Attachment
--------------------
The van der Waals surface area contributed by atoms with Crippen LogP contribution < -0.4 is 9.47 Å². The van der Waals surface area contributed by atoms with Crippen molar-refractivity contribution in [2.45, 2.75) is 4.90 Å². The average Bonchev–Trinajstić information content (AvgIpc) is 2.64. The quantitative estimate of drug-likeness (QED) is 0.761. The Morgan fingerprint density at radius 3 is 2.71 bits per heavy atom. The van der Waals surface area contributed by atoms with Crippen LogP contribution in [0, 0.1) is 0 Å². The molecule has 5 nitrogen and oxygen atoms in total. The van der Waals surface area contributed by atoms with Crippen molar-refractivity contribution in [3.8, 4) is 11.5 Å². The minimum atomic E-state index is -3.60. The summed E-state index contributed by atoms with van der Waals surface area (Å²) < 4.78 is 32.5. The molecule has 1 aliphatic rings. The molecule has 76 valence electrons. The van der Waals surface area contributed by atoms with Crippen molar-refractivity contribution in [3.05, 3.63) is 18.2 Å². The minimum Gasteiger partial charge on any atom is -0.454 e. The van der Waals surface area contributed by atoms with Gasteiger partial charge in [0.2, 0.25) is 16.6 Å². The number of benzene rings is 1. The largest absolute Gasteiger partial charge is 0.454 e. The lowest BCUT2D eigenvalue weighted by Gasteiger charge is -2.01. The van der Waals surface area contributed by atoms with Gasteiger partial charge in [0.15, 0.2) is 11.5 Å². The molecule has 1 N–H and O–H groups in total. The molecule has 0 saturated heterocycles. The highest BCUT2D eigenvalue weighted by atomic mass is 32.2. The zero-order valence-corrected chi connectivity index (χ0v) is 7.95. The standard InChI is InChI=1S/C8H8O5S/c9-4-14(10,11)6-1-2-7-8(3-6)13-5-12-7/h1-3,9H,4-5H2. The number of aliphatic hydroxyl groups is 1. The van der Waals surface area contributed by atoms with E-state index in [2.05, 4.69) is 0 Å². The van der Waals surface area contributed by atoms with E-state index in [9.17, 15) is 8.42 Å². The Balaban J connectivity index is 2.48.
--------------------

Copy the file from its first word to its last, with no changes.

The van der Waals surface area contributed by atoms with Crippen LogP contribution < -0.4 is 9.47 Å². The van der Waals surface area contributed by atoms with Crippen molar-refractivity contribution in [2.45, 2.75) is 4.90 Å². The average Bonchev–Trinajstić information content (AvgIpc) is 2.64. The quantitative estimate of drug-likeness (QED) is 0.761. The Morgan fingerprint density at radius 3 is 2.71 bits per heavy atom. The van der Waals surface area contributed by atoms with Crippen LogP contribution in [0, 0.1) is 0 Å². The molecule has 5 nitrogen and oxygen atoms in total. The van der Waals surface area contributed by atoms with Crippen molar-refractivity contribution in [3.8, 4) is 11.5 Å². The minimum atomic E-state index is -3.60. The summed E-state index contributed by atoms with van der Waals surface area (Å²) < 4.78 is 32.5. The molecule has 1 aliphatic rings. The molecule has 76 valence electrons. The van der Waals surface area contributed by atoms with Crippen molar-refractivity contribution in [3.05, 3.63) is 18.2 Å². The minimum Gasteiger partial charge on any atom is -0.454 e. The van der Waals surface area contributed by atoms with Gasteiger partial charge in [0.2, 0.25) is 16.6 Å². The number of benzene rings is 1. The largest absolute Gasteiger partial charge is 0.454 e. The lowest BCUT2D eigenvalue weighted by Gasteiger charge is -2.01. The van der Waals surface area contributed by atoms with Gasteiger partial charge in [0.15, 0.2) is 11.5 Å². The molecule has 1 N–H and O–H groups in total. The molecule has 0 saturated heterocycles. The highest BCUT2D eigenvalue weighted by atomic mass is 32.2. The zero-order valence-corrected chi connectivity index (χ0v) is 7.95. The standard InChI is InChI=1S/C8H8O5S/c9-4-14(10,11)6-1-2-7-8(3-6)13-5-12-7/h1-3,9H,4-5H2. The number of aliphatic hydroxyl groups is 1. The van der Waals surface area contributed by atoms with E-state index in [2.05, 4.69) is 0 Å². The van der Waals surface area contributed by atoms with E-state index in [9.17, 15) is 8.42 Å². The Balaban J connectivity index is 2.48.